AT&T Threatens Boycott if TV Airwaves Auction Rules Aren’t Changed
At least one of the largest wireless carriers in the U.S. is unhappy about the Federal Communications Commission’s new proposed rules for an upcoming auction of TV airwaves, which would reserve some licenses for smaller companies.
AT&T launched its campaign to change the rules Wednesday, releasing a letter to the agency suggesting that if some rules restricting the company’s ability to buy licenses aren’t changed, it may not participate at all.
The agency’s proposed bidding limits on large carriers “would put AT&T in an untenable position, forcing AT&T to reevaluate its potential participation in the auction,” wrote Joan Marsh, AT&T’s vice president of federal regulatory issues. Her letter summarized a conversation she had with an aide to FCC Chairman Tom Wheeler on Monday.
“AT&T has never declined to participate in a major spectrum auction and certainly did not intend to do so here,” Marsh wrote in the letter. “But if the restrictions as proposed are adopted, AT&T will need to seriously consider whether its capital and resources are directed toward other spectrum opportunities that will better enable AT&T to continue to support high quality LTE network deployments to serve its customers.”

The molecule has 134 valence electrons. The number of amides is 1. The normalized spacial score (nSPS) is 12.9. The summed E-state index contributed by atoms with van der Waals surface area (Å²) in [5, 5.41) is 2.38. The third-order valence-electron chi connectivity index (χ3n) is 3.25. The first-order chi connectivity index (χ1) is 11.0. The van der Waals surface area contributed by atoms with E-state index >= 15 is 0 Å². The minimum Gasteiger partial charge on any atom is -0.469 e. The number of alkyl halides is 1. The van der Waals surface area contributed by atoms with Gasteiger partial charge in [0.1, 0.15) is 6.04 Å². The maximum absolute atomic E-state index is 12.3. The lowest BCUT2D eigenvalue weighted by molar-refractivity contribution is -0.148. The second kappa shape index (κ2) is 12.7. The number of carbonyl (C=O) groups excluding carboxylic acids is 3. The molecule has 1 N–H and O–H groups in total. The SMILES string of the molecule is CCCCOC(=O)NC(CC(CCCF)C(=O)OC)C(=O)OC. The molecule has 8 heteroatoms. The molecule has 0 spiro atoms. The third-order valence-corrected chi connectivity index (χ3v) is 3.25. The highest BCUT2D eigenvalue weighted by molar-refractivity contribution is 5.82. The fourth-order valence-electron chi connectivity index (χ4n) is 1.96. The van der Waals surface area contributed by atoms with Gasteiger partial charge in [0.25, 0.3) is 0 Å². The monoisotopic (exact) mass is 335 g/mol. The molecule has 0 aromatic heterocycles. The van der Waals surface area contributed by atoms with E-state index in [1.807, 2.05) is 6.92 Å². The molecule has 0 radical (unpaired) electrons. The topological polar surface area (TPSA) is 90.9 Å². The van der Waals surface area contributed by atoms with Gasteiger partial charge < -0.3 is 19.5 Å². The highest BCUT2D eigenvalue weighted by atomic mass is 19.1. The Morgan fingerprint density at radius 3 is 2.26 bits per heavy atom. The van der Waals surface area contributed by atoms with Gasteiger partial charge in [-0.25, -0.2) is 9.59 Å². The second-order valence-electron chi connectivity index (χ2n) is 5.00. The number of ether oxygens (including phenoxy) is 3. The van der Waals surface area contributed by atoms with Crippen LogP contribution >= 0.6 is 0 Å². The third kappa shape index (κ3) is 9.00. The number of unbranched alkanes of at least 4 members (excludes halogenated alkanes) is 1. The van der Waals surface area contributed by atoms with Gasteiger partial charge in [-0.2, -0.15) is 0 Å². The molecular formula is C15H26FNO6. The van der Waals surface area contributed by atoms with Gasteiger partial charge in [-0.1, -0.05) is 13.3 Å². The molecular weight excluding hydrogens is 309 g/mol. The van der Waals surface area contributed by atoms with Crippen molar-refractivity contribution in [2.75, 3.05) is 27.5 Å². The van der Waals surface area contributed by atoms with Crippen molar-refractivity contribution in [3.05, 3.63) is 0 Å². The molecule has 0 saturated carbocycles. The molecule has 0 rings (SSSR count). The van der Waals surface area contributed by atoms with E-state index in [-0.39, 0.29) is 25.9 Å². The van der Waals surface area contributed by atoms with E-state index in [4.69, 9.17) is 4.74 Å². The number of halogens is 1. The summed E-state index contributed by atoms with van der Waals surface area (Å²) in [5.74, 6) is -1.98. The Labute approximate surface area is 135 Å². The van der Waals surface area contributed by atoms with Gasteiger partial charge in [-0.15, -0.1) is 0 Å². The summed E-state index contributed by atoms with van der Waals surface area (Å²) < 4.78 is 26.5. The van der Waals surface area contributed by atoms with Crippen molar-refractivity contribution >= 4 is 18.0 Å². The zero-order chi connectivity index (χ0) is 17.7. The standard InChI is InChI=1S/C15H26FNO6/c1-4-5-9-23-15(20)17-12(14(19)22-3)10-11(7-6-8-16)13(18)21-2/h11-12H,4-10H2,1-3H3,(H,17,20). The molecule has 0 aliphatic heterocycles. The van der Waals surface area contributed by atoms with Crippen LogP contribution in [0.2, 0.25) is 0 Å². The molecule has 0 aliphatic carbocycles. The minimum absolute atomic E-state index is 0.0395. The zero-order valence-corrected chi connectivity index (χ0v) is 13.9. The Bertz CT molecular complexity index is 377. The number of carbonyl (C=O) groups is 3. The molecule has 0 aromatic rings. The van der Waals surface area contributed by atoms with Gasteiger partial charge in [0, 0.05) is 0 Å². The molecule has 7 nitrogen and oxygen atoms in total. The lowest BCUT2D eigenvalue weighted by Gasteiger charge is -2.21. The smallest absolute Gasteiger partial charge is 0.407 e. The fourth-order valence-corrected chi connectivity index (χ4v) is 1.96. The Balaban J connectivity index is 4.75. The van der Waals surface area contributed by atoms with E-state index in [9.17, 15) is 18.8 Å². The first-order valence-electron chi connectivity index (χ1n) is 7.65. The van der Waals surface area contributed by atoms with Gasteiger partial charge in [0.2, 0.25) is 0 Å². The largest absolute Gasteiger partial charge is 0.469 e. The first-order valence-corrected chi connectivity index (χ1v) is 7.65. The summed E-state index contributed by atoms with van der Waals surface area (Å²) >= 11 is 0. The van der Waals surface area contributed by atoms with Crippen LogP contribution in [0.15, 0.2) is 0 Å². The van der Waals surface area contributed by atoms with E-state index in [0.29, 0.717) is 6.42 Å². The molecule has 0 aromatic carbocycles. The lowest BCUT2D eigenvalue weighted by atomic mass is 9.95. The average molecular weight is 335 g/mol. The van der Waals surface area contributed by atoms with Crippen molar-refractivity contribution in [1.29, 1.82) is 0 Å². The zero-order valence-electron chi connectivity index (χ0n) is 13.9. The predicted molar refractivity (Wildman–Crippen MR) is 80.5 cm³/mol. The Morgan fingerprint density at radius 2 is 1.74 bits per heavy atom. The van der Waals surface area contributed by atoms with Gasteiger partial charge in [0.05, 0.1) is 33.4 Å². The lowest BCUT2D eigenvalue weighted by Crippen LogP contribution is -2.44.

It’s not a bad argument to make with the FCC, which needs AT&T and Verizon Wireless to bid if it wants to raise the billions of dollars Congress told it to make from the auction. But it’s also hard to imagine AT&T sitting out an auction this important, which would allow its competitors to scoop up airwaves that would help make their LTE networks a stronger competitive threat.
AT&T (and presumably Verizon) is upset about a proposal in the still-to-be-released rules for an auction next year of prime airwaves currently used by TV stations. A Verizon spokesman said the company had no comment about the proposed rules.
Wheeler’s staff has proposed allowing all companies to bid for TV airwaves in the upcoming auction. Under the proposal, up to 30 megahertz of the airwaves would be reserved for smaller wireless carriers if overall bidding reaches a certain threshold.
Wheeler’s aides are trying to structure a sale that allows smaller carriers, such as Sprint or T-Mobile, a chance at getting enough prime airwaves to make them stronger national competitors while still raising enough money to cover the auction’s expenses and fund a new wireless public safety network.
But the proposal means that AT&T and Verizon, the two carriers that hold the largest amount of prime airwaves, wouldn’t be allowed to bid on a sizeable chunk of licenses. They’d have to bid against each other for the unreserved licenses.
AT&T is worried that TV station owners may not participate in large numbers, so the agency won’t have that many licenses to auction off. That could mean there may not be enough large chunks of airwaves available to AT&T or Verizon to make them economically efficient to use.
The proposal also prohibits winning bidders from flipping the licenses and selling them to the largest wireless carriers for six years, according to people briefed on the plan.